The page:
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Hurricane Florence Highlights Muslims’ Relief Efforts

Hurricane Florence Highlights Muslims’ Relief Efforts
Al-Farooq Masjid, on 14th Street in Atlanta

GEORGIA, US – When Hurricane Florence hit the American states, Muslim organizations did not hesitate to offer a much-needed relief aid to evacuees, opening their mosques as shelters and donating supplies to those affected by the storm.

A report published Saturday by Saporta Report said that Al-Farooq Masjid, on 14th Street in Atlanta, is accepting supplies that are brand new, and packaged, for delivery to those in need of aid following the devastation of Hurricane Florence.

On the other hand, the Islamic Circle of North America Relief and the Muslims of Georgia, and North and South Carolina organized over two dozen mosques as shelters for evacuees who fled Hurricane Florence.

The doors opened Sept. 13 and were to remain open through the end of the storm, according to a statement.

In Atlanta, the local chapter of the Islamic Circle of North America Relief served as a central clearinghouse for information about shelters.

“ICNA Relief is allocating $100,000 towards relief efforts,” Maqsood Ahmed, CEO of ICNA Relief, said in the statement.

“Besides requesting financial support, we will be making a call for volunteers to help with mucking, gutting, and clean-up efforts, as well,” Ahmed said.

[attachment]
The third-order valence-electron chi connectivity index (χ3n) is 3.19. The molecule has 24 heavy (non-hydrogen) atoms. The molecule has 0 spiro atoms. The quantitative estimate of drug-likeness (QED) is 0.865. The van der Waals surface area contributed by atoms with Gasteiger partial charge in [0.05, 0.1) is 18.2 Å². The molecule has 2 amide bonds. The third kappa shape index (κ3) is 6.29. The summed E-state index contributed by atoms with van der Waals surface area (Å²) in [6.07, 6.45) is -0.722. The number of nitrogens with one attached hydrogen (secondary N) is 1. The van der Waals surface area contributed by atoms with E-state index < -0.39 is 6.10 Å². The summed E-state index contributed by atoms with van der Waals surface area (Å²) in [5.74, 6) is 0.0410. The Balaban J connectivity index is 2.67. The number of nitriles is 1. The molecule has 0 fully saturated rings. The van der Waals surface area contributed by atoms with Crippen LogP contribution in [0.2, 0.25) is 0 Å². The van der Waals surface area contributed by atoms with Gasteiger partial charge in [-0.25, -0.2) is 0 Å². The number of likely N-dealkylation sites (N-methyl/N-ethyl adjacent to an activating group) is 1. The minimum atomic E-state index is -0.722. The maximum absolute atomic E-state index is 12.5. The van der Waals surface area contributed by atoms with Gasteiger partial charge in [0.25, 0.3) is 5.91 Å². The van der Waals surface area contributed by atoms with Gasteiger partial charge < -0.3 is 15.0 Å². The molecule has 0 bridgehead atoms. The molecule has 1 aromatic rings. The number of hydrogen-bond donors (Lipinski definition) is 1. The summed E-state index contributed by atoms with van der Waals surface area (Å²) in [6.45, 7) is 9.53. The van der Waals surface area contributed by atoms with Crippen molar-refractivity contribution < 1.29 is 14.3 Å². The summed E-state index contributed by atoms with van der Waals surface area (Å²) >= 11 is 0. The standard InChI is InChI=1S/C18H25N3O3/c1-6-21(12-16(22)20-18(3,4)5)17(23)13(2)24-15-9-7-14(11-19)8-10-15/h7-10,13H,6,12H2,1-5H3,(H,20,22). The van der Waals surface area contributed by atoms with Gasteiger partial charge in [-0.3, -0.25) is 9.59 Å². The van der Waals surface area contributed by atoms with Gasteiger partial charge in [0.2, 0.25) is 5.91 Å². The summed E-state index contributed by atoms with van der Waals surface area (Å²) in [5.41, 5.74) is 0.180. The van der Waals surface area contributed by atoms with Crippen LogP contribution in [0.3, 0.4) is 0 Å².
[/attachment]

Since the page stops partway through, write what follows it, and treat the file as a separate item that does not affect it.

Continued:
“ICNA Relief, in partnership with APPNA [Association of Physicians of Pakistani Descent of North America] will also deploy two mobile clinics and two ICNA Relief trucks filled with food items and toiletries to the disaster impacted areas once the storm has passed.”

The Burlington Masjid, at 1908 S. Mebane St., Burlington, North Carolina, was taking donations for medicine and toiletries as well as other items until Saturday, Sept. 21.

“We are getting them in,” Shaher Sayed, prayer leader at the mosque, told The Times News.

“Some people drop in medicine, some medical supplies, some baby formula — really a variety of things that people bring in. Definitely, we have a good quantity.”

“This is part of us being part of this community, for us to help when someone needs help,” Sayed said. “We don’t have choice but to help. I mean, it is part of our religion and teaching, and part of our obligation as part of the community.”

When Hurricane Irma struck last year, hundreds of evacuees found shelter at 20 Georgia mosques.

Another report issued after Hurricane Sandy devastated communities along the Northeast coast, said the organization had responded to 19 disasters in 15 states during the previous 18 months.


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